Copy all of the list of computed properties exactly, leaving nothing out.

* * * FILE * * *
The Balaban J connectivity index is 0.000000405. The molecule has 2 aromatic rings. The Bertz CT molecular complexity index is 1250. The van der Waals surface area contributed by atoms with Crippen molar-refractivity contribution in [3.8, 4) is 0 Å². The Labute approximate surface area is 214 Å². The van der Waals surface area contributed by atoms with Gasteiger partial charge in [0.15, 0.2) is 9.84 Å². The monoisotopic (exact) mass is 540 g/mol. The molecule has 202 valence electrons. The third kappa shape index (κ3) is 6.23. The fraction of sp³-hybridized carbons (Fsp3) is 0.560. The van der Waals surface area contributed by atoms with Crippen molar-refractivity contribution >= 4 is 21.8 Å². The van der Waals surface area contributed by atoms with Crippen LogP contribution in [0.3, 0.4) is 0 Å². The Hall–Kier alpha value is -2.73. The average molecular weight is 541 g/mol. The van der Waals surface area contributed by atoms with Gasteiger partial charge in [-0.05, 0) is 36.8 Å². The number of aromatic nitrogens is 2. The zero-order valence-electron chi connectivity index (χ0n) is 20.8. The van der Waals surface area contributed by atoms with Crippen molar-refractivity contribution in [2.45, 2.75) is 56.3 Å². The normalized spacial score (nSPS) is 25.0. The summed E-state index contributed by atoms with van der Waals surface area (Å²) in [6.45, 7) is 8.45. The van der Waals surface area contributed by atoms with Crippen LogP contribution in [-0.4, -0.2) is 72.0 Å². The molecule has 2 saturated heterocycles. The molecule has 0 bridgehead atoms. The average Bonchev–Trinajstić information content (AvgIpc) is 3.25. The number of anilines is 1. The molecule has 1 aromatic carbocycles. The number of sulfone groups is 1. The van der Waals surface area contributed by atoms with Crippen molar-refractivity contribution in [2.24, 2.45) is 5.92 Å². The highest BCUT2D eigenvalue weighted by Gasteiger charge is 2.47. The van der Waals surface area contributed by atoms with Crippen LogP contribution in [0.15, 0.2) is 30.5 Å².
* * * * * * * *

The Balaban J connectivity index is 0.000000405. The molecule has 2 aromatic rings. The Bertz CT molecular complexity index is 1250. The van der Waals surface area contributed by atoms with Crippen molar-refractivity contribution in [3.8, 4) is 0 Å². The Labute approximate surface area is 214 Å². The van der Waals surface area contributed by atoms with Gasteiger partial charge in [0.15, 0.2) is 9.84 Å². The monoisotopic (exact) mass is 540 g/mol. The molecule has 202 valence electrons. The third kappa shape index (κ3) is 6.23. The fraction of sp³-hybridized carbons (Fsp3) is 0.560. The van der Waals surface area contributed by atoms with Crippen molar-refractivity contribution >= 4 is 21.8 Å². The van der Waals surface area contributed by atoms with Crippen LogP contribution in [0.3, 0.4) is 0 Å². The Hall–Kier alpha value is -2.73. The average molecular weight is 541 g/mol. The van der Waals surface area contributed by atoms with Gasteiger partial charge in [-0.05, 0) is 36.8 Å². The number of aromatic nitrogens is 2. The zero-order valence-electron chi connectivity index (χ0n) is 20.8. The van der Waals surface area contributed by atoms with Crippen molar-refractivity contribution in [2.45, 2.75) is 56.3 Å². The normalized spacial score (nSPS) is 25.0. The summed E-state index contributed by atoms with van der Waals surface area (Å²) in [6.45, 7) is 8.45. The van der Waals surface area contributed by atoms with Crippen LogP contribution in [-0.4, -0.2) is 72.0 Å². The molecule has 2 saturated heterocycles. The molecule has 0 bridgehead atoms. The average Bonchev–Trinajstić information content (AvgIpc) is 3.25. The number of anilines is 1. The molecule has 1 aromatic carbocycles. The number of sulfone groups is 1. The van der Waals surface area contributed by atoms with Crippen molar-refractivity contribution in [2.24, 2.45) is 5.92 Å². The highest BCUT2D eigenvalue weighted by Gasteiger charge is 2.47. The van der Waals surface area contributed by atoms with Crippen LogP contribution in [0.15, 0.2) is 30.5 Å².